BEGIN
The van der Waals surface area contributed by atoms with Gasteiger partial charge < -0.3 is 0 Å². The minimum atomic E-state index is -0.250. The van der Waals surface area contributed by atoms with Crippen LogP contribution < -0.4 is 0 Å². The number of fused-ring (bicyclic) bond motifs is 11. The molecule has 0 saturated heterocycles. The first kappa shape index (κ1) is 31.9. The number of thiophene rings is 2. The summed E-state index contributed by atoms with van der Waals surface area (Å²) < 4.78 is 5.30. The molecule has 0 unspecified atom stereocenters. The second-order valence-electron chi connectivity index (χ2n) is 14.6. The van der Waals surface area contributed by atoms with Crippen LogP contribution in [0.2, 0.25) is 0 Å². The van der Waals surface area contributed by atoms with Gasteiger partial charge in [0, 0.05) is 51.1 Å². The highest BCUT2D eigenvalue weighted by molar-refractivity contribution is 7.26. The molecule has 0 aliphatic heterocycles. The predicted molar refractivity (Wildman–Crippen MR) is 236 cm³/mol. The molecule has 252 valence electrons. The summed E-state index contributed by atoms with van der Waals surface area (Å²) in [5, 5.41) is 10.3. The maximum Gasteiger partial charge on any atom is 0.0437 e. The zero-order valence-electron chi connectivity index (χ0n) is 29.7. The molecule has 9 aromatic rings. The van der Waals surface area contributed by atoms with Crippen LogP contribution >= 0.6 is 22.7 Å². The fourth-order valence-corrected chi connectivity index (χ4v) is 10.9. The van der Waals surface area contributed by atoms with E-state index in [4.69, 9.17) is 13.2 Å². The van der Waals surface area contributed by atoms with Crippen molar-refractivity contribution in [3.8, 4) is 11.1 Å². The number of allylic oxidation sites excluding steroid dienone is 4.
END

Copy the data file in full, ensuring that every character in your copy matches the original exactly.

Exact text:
The van der Waals surface area contributed by atoms with Gasteiger partial charge < -0.3 is 0 Å². The minimum atomic E-state index is -0.250. The van der Waals surface area contributed by atoms with Crippen LogP contribution < -0.4 is 0 Å². The number of fused-ring (bicyclic) bond motifs is 11. The molecule has 0 saturated heterocycles. The first kappa shape index (κ1) is 31.9. The number of thiophene rings is 2. The summed E-state index contributed by atoms with van der Waals surface area (Å²) < 4.78 is 5.30. The molecule has 0 unspecified atom stereocenters. The second-order valence-electron chi connectivity index (χ2n) is 14.6. The van der Waals surface area contributed by atoms with Crippen LogP contribution in [0.2, 0.25) is 0 Å². The van der Waals surface area contributed by atoms with Gasteiger partial charge in [0, 0.05) is 51.1 Å². The highest BCUT2D eigenvalue weighted by molar-refractivity contribution is 7.26. The molecule has 0 aliphatic heterocycles. The predicted molar refractivity (Wildman–Crippen MR) is 236 cm³/mol. The molecule has 252 valence electrons. The summed E-state index contributed by atoms with van der Waals surface area (Å²) in [5, 5.41) is 10.3. The maximum Gasteiger partial charge on any atom is 0.0437 e. The zero-order valence-electron chi connectivity index (χ0n) is 29.7. The molecule has 9 aromatic rings. The van der Waals surface area contributed by atoms with Crippen LogP contribution >= 0.6 is 22.7 Å². The fourth-order valence-corrected chi connectivity index (χ4v) is 10.9. The van der Waals surface area contributed by atoms with E-state index in [4.69, 9.17) is 13.2 Å². The van der Waals surface area contributed by atoms with Crippen molar-refractivity contribution in [3.8, 4) is 11.1 Å². The number of allylic oxidation sites excluding steroid dienone is 4.